You may not be able to have it all. Or, at least, you probably can’t have it all right away. Or, perhaps you can have it all, but not as much of “it” as you thought you might be able to. Success in personal finance is, to me, about making intentional decisions, understanding tradeoffs, and, if you decide to take risks, taking those risks when you’re as informed as you can be and while, at the same time, being willing to accept what happens if the risks wind up turning out for the worst rather than for the best.

One of the many good things about life is that you get to define what success is. Money helps you get to some of those successes, but money doesn’t define being successful. You get to do that.

Because you’ll probably have to make tradeoffs and choose what things make it and what things get cut, we started with and end with priorities in life. When you’re constrained in what you can spend money on, look at your priorities.

As you review your priorities and the budget (and we’ll add in a few categories now that you’ve gone through the remainder of the series), you can now start to play out what’s going to happen in the future. You can see how increasing or decreasing investments affects your retirement age, or how much money getting a raise will free up, and what other goals you can attack. You can determine how long you’ll have to save up before you can start that side gig or buy a rental property. You can see how much more you’d need to save to send the kids to Harvard rather than State U. and where, if needed, you’ll find that money. You may not always like the choices, but you always get to make the choice. You have that control.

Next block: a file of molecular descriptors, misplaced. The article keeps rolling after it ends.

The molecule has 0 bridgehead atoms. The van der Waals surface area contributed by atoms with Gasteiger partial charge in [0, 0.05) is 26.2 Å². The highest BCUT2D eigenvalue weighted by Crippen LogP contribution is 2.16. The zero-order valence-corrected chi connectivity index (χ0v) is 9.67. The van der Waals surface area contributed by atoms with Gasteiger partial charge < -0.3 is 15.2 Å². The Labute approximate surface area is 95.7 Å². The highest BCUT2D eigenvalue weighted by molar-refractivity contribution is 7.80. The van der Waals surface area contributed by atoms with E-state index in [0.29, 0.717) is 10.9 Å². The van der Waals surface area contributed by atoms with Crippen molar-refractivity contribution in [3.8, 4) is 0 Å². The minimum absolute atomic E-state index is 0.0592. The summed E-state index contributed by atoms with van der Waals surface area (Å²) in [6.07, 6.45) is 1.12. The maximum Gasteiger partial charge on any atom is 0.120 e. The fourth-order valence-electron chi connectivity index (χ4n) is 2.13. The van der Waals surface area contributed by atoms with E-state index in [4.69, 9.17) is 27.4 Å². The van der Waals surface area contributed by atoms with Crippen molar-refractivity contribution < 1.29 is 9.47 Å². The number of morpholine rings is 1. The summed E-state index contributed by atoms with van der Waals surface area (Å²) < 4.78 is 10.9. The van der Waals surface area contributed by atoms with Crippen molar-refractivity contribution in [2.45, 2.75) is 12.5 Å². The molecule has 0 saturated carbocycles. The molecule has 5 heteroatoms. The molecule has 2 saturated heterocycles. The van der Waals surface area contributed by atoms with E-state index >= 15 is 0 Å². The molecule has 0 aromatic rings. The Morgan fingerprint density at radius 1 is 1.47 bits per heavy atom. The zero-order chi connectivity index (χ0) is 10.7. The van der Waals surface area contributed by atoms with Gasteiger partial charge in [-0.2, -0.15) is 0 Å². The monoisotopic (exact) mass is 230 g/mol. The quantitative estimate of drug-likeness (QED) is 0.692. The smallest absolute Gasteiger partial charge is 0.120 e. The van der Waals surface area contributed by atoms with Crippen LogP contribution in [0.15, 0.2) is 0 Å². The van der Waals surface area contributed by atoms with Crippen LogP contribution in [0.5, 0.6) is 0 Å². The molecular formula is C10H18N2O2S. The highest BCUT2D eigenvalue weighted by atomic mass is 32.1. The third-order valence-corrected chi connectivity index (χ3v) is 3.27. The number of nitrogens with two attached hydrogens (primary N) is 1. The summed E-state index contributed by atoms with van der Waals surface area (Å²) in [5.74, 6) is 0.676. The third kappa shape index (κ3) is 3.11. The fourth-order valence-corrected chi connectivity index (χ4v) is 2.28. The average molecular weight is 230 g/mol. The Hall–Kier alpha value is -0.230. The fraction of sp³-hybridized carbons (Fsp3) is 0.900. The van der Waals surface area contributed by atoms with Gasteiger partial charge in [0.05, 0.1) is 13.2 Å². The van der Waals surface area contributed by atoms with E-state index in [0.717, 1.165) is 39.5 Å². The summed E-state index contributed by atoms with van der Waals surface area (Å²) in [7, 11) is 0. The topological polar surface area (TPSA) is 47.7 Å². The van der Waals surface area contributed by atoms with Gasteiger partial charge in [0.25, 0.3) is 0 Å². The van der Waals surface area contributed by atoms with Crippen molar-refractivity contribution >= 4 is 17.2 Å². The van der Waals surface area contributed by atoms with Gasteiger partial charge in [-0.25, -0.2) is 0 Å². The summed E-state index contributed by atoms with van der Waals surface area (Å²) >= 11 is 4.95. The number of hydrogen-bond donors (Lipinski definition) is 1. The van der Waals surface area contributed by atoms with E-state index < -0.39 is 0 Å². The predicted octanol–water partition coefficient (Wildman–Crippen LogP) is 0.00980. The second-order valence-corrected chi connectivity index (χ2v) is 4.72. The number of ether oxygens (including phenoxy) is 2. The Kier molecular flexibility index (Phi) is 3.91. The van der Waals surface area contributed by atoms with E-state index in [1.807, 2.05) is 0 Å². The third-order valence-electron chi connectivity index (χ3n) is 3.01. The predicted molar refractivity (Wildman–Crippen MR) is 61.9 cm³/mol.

Your Budget (note I’ve added some more categories now) 

Source After-tax Amount Per Month
Social Security  
Side business  
Dividends (NOT in a retirement account)  
Retirement account distributions  


Expense Category Amount Per Month
Housing – Mortgage/Insurance/Taxes or Rent  
Transportation – Gas or bus/train/subway tickets  
Transportation – Maintenance  
Transportation – Insurance  
Health Insurance  
Life Insurance  
Disability Insurance  
Long-term Care Insurance  
Food – Groceries  
Food – Restaurants  
Retirement Investments  
Kids – College Savings  
Kids – Clothing/Toys/School Supplies/Organization Fees  
Kids – Child Care  
Medical Bills  
Personal – Clothing/Hair/Dry Cleaning/Gym  
Car loan  
Credit card debt  
Student loan  
Other loan  
Alimony/Child Support  

There’s not a ton of magic to personal finance, and now you have the nuts and bolts to understand all of the critical areas of how money works and how to make it work for you. Is there more to learn and know? Certainly, you could continue to learn about behavioral finance, trusts, tax law, and the like from now until the day you breathe your last breath, but is that what you really want to do with your time?

I hope not, unless I’ve inspired you to become a financial planner. Otherwise, you know enough. To paraphrase Woody Allen, 80% of personal finance is keeping your eye on the ball. The other 20% is accomplished through hard work and through making smart decisions. You now know enough to keep your eye on the ball and to make smart decisions.

The hard work is up to you.

Author Profile

John Davis
John Davis is a nationally recognized expert on credit reporting, credit scoring, and identity theft. He has written four books about his expertise in the field and has been featured extensively in numerous media outlets such as The Wall Street Journal, The Washington Post, CNN, CBS News, CNBC, Fox Business, and many more. With over 20 years of experience helping consumers understand their credit and identity protection rights, John is passionate about empowering people to take control of their finances. He works with financial institutions to develop consumer-friendly policies that promote financial literacy and responsible borrowing habits.